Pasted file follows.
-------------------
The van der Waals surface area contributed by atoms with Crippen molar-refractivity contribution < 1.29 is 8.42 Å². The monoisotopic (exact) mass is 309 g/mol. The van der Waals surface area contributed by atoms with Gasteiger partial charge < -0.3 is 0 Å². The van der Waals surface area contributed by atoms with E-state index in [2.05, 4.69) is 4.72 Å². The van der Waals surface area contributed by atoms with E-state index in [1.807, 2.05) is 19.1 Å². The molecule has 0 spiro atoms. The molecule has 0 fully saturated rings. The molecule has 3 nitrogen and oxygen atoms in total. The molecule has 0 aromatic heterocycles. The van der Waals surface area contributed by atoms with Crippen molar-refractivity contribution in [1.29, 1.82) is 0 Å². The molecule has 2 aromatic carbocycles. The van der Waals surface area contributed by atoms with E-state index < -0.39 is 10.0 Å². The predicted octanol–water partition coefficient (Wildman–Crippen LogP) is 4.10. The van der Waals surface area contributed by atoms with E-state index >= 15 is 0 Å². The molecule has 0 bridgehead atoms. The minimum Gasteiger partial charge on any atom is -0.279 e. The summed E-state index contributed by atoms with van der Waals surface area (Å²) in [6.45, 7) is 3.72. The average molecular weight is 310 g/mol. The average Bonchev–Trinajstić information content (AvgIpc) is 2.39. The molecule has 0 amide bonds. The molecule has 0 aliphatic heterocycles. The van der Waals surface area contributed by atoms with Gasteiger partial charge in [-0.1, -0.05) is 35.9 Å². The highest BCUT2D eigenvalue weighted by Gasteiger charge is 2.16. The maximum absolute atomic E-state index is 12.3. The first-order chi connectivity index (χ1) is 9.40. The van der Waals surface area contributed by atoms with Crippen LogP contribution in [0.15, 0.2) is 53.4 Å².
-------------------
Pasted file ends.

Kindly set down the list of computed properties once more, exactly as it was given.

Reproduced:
The van der Waals surface area contributed by atoms with Crippen molar-refractivity contribution < 1.29 is 8.42 Å². The monoisotopic (exact) mass is 309 g/mol. The van der Waals surface area contributed by atoms with Gasteiger partial charge < -0.3 is 0 Å². The van der Waals surface area contributed by atoms with E-state index in [2.05, 4.69) is 4.72 Å². The van der Waals surface area contributed by atoms with E-state index in [1.807, 2.05) is 19.1 Å². The molecule has 0 spiro atoms. The molecule has 0 fully saturated rings. The molecule has 3 nitrogen and oxygen atoms in total. The molecule has 0 aromatic heterocycles. The van der Waals surface area contributed by atoms with Crippen molar-refractivity contribution in [1.29, 1.82) is 0 Å². The molecule has 2 aromatic carbocycles. The van der Waals surface area contributed by atoms with E-state index < -0.39 is 10.0 Å². The predicted octanol–water partition coefficient (Wildman–Crippen LogP) is 4.10. The van der Waals surface area contributed by atoms with E-state index >= 15 is 0 Å². The molecule has 0 bridgehead atoms. The minimum Gasteiger partial charge on any atom is -0.279 e. The summed E-state index contributed by atoms with van der Waals surface area (Å²) in [6.45, 7) is 3.72. The average molecular weight is 310 g/mol. The average Bonchev–Trinajstić information content (AvgIpc) is 2.39. The molecule has 0 amide bonds. The molecule has 0 aliphatic heterocycles. The van der Waals surface area contributed by atoms with Gasteiger partial charge in [-0.1, -0.05) is 35.9 Å². The highest BCUT2D eigenvalue weighted by Gasteiger charge is 2.16. The maximum absolute atomic E-state index is 12.3. The first-order chi connectivity index (χ1) is 9.40. The van der Waals surface area contributed by atoms with Crippen LogP contribution in [0.15, 0.2) is 53.4 Å².